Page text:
Ingrid Michaelson will be the first to admit she's outgrown the cutesy singer/songwriter persona she's cultivated during the past several years. Once the poster girl for charming indie commercial ditties -- her kitschy tune "The Way I Am" was inescapable in the fall of 2007 after placement in an Old Navy TV ad and eventually went platinum -- she's realized it's time to take her next step as an artist.
"I kind of always feel like the little sister at the older sister's slumber party," says the Staten Island-bred singer, whose songs have also been used to sell such products as Mott's Apple Juice and have been prominently featured in a number of TV shows, including "Grey's Anatomy," "Parenthood" and "One Tree Hill." "I either want to be a little older or maybe the older sister."
Though Michaelson acknowledges that the commercial appeal of her earlier work helped launch her career, her latest effort, "Human Again," due Jan. 24 on her own Cabin 24 Records in a partnership with Mom + Pop, finds her ditching the kitsch in an effort to showcase a bolder, more mature side.
"She wanted to move beyond perceptions of her fitting perfectly into the singer/songwriter or the ukulele-based, perfect-music-to-sell-a-product genres," says Michaelson's manager Lynn Grossman, who first discovered the singer on Myspace in 2006. "On 'Human Again,' the egg is cracked and she's poking her head out into a new world."
Michaelson credits producer David Kahne ( Paul McCartney, Stevie Nicks) with helping her find her voice on the new album and encouraging her to display her strengths as a singer. She notes her past albums -- 2007's "Girls and Boys," which featured "The Way I Am" and has sold 332,000 (according to Nielsen SoundScan); 2008's EP "Be OK" (195,000 copies); and 2009's "Everybody," which was released on Cabin 24 in partnership with Universal Motown and bowed at No. 18 on the Billboard 200 (145,000) -- were "vocally very cautious."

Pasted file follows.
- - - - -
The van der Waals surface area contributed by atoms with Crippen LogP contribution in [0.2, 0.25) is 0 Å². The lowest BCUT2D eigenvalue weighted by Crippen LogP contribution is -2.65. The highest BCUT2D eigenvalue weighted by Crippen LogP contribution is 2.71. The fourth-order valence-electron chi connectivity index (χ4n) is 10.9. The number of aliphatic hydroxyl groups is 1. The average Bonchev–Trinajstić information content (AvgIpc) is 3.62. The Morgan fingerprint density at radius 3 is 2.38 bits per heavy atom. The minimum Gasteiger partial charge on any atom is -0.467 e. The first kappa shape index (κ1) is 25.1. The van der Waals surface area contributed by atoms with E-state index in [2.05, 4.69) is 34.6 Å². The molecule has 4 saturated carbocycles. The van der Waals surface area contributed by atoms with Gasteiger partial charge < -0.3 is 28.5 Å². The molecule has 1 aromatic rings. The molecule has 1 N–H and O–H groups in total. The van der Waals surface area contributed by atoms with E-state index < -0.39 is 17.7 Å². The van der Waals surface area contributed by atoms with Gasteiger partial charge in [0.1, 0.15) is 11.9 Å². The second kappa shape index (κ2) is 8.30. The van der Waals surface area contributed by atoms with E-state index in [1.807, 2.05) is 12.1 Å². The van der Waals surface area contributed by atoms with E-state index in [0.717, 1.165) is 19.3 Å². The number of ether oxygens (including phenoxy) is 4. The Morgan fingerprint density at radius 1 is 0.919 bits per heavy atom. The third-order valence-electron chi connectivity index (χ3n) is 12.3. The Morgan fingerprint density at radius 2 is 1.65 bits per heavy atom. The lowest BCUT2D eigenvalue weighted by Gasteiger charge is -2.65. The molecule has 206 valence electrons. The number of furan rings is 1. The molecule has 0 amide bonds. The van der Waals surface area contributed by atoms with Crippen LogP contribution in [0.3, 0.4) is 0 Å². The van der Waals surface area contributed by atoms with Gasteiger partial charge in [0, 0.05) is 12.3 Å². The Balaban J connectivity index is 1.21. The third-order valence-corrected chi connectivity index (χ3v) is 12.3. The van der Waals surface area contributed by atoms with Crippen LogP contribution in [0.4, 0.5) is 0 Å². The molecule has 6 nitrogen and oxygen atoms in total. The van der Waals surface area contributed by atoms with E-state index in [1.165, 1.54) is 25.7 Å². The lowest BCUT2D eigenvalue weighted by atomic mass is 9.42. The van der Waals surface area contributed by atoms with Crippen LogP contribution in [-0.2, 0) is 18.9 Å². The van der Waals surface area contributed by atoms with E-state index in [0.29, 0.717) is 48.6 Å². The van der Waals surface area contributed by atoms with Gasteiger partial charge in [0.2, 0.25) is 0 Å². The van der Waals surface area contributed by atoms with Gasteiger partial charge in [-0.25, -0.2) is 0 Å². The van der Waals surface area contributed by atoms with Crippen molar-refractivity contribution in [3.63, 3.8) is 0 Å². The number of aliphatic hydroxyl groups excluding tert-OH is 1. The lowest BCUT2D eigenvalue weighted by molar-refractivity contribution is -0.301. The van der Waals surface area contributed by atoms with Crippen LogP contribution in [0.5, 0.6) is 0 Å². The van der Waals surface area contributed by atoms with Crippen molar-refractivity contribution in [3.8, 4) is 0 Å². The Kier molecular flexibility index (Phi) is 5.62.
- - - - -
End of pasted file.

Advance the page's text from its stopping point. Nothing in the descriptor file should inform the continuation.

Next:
"I feel like I had a big splash when I first started," Michaelson says. "My only real regret is, that splash was more about that it was an independent and new way of doing business. I never had that artistic splash."
"Human Again" opens with "Fire," a propulsive orchestral powerhouse that sets the tone for her new musical exploration. String arrangements carry a number of songs, such as hauntingly beautiful lead single "Ghost," and Michaelson lays emotions bare on delicate piano-led ballads ("I'm Through") and intimate acoustic tracks ("How We Love").
Grossman notes the material on "Human Again" will lend itself to different kinds of licensing opportunities compared with those that Michaelson's earlier upbeat, pop-focused material attracted. The artist's team is also branching out from its licensing comfort zone to focus on new media and brand partnerships, Grossman adds, including cross-promotion with retail store Anthropologie.
Michaelson is also venturing into TV and film: She and a former high school friend are shopping around a sitcom pilot based on Michaelson's experiences as a budding singer/songwriter, and she's collaborating with movie directors to write music, including for the film "Misfits," starring Guy Pearce.
"Since Ingrid owns all of her own content, it makes it easy to work with startup companies or well-known companies who are constantly launching new services," Grossman says.
Michaelson adds that as she grows as an artist, she's being more selective about the opportunities that present themselves. "I don't want to become a caricature of myself," she says. "I want to put on some high heels instead of Converse."